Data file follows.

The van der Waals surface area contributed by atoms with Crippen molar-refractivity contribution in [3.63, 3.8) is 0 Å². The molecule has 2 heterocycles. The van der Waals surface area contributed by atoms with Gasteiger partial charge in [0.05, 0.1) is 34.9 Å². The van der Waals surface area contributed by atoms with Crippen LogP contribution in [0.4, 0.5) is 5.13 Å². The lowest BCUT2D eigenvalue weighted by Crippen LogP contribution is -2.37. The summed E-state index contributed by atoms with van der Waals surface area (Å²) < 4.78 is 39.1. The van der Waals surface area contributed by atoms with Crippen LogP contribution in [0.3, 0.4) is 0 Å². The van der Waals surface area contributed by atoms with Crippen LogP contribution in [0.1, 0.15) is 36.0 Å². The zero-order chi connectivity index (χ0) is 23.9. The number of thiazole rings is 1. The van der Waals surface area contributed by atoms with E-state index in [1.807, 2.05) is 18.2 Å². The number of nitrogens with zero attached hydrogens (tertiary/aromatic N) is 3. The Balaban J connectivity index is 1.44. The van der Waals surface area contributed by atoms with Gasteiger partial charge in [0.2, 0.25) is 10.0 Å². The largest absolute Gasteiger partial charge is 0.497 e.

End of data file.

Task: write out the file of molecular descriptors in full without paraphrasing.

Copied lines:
The van der Waals surface area contributed by atoms with Crippen molar-refractivity contribution in [3.63, 3.8) is 0 Å². The molecule has 2 heterocycles. The van der Waals surface area contributed by atoms with Gasteiger partial charge in [0.05, 0.1) is 34.9 Å². The van der Waals surface area contributed by atoms with Crippen LogP contribution in [0.4, 0.5) is 5.13 Å². The lowest BCUT2D eigenvalue weighted by Crippen LogP contribution is -2.37. The summed E-state index contributed by atoms with van der Waals surface area (Å²) < 4.78 is 39.1. The van der Waals surface area contributed by atoms with Crippen LogP contribution in [0.3, 0.4) is 0 Å². The van der Waals surface area contributed by atoms with Crippen LogP contribution in [0.1, 0.15) is 36.0 Å². The zero-order chi connectivity index (χ0) is 23.9. The number of thiazole rings is 1. The van der Waals surface area contributed by atoms with E-state index in [1.807, 2.05) is 18.2 Å². The number of nitrogens with zero attached hydrogens (tertiary/aromatic N) is 3. The Balaban J connectivity index is 1.44. The van der Waals surface area contributed by atoms with Gasteiger partial charge in [0.2, 0.25) is 10.0 Å². The largest absolute Gasteiger partial charge is 0.497 e.